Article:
Tuesday and Wednesday’s rain is badly needed in North Texas. The U.S. Drought Monitor shows parts of North Texas in a Severe to Extreme drought.
The rain will also delay the implementation of Stage One Water Restrictions. Mary Gugliuzza with the Fort Worth Water Department says the recent drop in temperatures and precipitation will keep those twice a week restrictions from going into effect for possibly another six to eight weeks.
In mid-December it looked as if the water restrictions would be needed by mid-January.
On Tuesday, the Tarrant Regional Water District showed lake levels in its system at 77-percent. At 75-percent the stage one restrictions are triggered.
If stage one is enacted that means people are only allowed to water two days a week and not between the hours of 10 a.m. and 6 p.m. It also prohibits all unnecessary watering or using water in any way that allows runoff or waste.
The Fort Worth city council was scheduled to receive a briefing on Tuesday from the water department on the latest water levels. A city ordinance triggers the restrictions at 75-percent, so the council will not need to take action for them to go into effect.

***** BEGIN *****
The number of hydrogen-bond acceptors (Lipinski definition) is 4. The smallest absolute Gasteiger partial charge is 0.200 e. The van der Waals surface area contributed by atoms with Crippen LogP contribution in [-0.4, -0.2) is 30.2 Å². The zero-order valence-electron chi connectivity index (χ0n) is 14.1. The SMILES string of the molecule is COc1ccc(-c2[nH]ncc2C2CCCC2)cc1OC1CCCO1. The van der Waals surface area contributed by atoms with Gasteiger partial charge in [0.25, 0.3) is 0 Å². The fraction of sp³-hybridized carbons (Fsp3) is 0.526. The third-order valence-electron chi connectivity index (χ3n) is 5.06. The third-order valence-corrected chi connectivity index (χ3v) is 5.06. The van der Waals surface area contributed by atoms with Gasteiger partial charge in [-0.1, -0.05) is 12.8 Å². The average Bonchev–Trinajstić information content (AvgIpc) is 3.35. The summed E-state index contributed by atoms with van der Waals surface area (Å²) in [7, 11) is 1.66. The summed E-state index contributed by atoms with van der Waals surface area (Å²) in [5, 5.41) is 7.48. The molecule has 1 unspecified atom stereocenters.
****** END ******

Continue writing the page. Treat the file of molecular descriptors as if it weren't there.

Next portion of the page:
“We've pushed it back, with any luck we'll keep pushing it back,” Gugliuzza said. ”We’ll get a lot more rainfall this spring and maybe we won't get there, but we're still hovering close to that trigger.”
At Eagle Mountain Lake, TRWD reports the lake’s level at six feet below normal. Monty Kitchen, who owns Big D Water Sports, says the north half of the lake is a bit treacherous given the lower levels and that it’s become more noticeable.
“This is usually the kind of year we start getting the rains that we need to get the water levels back,” he said. “It’s like you want the levels up and where they need to be by summer time because if they're not then that's when you know you're going to have problems when it starts drying up in the summer and everything.”
Kitchen says he’s glad to lose a little winter business on rainy days like this if that means his summer business stays afloat.
While the rain will help avoid water restrictions and the lakes from dropping further, it won’t help raise them. Gugliuzza says that’s because the ground is so dry that it will take some time before any runoff is generated from rainfall.
But the rains will stabilize the lake levels. The drop in temperatures, in combination with the rain, have stopped evaporation at area lakes and led to consumers using less water.
But while the restrictions are being delayed, it may be just a matter of time before they’re implemented.